It happens. We all know it. And what better way to alleviate that soul-strangle than with a completely obsessive, engrossing, all-encompassing book that you basically keep on your person at all times hoping to get a minute to yourself during the day or at least during lunch so you can sneak in some more pages? I know of no better way.
I've already talked about The Night Circus by Erin Morgenstern, but I loved it so much, I had to tell you to read it again. Sorry. But you will not regret picking this book up. I actually considered skipping New Years Eve so I could finish it. Here's what I wrote in my previous post: "The Night Circus is actually a little hard to put into words. There is a magical element to the story, but I wouldn't call it magical realism and I wouldn't call it fantasy either. But that's kind of what I loved about it--it is uncategorizable. The premise of the book is that two older men agree to hold a competition in which they choose a pupil to whom they will train for a big duel although they are not told what form it will take. It ends up becoming the Night Circus which only opens at dusk and closes at dawn and contains magical tents, amazing characters, and the beautifully woven story of the competitors who make it real. My favorite part is that the book turned out not to be what I thought it was about the whole time (at least in my interpretation) and I love when things surprise you like that." Just go get it.
I loved The Help by Kathryn Stockett. It was one of the first books I read after graduating from college, so maybe that's why I associate it with summer. Or because it takes place in the South, I don't know. But either way, if you are one of the 5 people on the planet who hasn't read it, you should grab it. I loved the story--it was heartbreaking and funny at the same time and was something you could sink your teeth into rather than just brush past.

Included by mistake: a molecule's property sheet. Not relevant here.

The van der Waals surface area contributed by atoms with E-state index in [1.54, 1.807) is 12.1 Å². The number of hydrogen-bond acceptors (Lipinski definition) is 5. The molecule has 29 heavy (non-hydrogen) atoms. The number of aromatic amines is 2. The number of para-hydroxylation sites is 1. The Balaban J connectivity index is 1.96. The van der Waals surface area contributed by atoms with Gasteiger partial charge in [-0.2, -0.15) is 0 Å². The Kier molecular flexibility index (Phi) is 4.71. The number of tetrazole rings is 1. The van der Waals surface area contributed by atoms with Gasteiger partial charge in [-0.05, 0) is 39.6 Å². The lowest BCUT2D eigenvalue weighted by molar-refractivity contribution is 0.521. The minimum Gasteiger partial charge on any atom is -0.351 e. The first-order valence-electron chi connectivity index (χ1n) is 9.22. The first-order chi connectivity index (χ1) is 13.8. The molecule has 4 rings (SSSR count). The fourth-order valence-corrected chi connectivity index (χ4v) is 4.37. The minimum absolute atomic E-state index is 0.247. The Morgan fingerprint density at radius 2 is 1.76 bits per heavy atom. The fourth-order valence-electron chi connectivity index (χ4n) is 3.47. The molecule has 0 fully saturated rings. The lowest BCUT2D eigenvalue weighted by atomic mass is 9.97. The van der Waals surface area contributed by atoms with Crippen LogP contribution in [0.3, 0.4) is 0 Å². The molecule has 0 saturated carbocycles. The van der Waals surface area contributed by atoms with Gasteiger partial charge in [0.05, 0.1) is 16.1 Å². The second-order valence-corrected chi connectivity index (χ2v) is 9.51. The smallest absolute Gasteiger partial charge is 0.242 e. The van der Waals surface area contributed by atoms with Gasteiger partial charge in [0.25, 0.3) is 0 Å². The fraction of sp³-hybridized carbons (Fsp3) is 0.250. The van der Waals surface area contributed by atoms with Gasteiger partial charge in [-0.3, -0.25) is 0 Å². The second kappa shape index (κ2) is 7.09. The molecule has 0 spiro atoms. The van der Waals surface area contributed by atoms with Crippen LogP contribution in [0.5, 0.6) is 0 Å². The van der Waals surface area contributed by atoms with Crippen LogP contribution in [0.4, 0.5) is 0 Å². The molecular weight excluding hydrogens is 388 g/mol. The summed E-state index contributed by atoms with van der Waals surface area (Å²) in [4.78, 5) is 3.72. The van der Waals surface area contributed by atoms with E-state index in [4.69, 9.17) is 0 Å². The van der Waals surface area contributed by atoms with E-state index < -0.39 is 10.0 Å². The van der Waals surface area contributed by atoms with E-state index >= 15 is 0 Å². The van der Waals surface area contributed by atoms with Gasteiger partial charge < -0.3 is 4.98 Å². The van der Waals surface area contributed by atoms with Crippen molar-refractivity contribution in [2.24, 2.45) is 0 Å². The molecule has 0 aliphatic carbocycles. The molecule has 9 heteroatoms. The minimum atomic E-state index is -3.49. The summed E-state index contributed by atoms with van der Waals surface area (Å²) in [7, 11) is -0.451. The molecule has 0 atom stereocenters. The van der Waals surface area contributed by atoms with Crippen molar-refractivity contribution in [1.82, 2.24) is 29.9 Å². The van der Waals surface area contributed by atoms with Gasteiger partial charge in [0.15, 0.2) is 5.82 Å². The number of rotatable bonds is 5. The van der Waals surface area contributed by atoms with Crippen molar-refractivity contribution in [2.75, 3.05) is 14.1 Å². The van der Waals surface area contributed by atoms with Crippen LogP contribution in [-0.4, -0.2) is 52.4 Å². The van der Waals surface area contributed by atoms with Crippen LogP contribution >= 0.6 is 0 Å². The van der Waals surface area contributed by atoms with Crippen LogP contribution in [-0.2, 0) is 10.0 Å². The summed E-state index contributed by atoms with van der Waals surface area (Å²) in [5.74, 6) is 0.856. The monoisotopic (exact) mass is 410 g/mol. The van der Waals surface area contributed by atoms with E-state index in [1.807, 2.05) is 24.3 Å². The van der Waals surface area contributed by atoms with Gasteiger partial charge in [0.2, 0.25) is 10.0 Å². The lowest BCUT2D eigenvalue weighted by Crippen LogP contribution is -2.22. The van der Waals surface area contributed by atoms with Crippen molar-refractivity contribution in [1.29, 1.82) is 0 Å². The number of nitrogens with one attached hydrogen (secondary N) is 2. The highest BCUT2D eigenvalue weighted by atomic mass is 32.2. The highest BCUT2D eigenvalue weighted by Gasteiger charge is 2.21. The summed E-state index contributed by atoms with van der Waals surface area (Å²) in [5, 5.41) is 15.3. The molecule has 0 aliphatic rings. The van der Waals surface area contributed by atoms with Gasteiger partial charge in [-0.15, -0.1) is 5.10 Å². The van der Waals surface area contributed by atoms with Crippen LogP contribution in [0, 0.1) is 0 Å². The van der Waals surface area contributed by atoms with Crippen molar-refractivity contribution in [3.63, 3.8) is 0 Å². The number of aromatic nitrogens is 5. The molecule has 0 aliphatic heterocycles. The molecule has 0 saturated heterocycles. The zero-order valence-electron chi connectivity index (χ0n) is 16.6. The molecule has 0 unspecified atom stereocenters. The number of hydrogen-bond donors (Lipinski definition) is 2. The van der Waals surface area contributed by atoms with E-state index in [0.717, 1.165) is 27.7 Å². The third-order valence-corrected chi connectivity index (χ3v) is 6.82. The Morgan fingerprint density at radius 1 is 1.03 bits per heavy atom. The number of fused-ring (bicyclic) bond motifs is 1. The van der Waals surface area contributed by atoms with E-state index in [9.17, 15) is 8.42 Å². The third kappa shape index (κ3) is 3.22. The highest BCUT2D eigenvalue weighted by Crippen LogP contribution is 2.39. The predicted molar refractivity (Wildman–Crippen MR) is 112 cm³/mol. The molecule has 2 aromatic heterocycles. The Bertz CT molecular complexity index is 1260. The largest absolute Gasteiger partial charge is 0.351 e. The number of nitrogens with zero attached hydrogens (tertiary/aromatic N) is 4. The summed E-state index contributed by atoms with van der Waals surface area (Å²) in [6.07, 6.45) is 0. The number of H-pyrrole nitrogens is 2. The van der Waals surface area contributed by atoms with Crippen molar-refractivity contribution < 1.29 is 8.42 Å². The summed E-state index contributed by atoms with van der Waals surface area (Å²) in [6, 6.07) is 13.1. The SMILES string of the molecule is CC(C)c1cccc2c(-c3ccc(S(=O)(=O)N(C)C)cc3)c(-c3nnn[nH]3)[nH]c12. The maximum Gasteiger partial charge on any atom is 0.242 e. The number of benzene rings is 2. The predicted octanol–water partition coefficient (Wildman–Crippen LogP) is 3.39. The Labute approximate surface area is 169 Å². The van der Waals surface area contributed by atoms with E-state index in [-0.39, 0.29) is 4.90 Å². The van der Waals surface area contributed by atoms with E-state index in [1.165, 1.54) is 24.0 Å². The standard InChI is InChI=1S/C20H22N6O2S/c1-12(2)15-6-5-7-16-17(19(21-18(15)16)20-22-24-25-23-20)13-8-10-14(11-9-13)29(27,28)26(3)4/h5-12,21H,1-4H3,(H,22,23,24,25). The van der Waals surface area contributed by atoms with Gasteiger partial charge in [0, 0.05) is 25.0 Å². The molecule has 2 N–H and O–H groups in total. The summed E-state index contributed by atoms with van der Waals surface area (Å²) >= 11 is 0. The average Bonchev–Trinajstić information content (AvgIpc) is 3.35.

I used to be in a book club and one of their picks was The Shadow of the Wind by Carlos Ruiz Zafon which I fully anticipated hating. I ended up loving it and it earned a spot in my Top 10 list for 2010 post. I'm not a big mystery person, but this one grabbed me and held on tight. The story is beautifully translated and follows a boy whose father owns a bookstore where he finds the book The Shadow of the Wind and begins to realize the mystery behind it and its author. It's lovely, particularly if you're a book lover by nature.
Those are the first three instances in which you might need a good book recommendation, but I have more, so stay tuned for future posts next week!
I hope that your summer reading has begun and that you're able to sit down on your front porch or a pool deck or a beach chair and read while just feeling summer.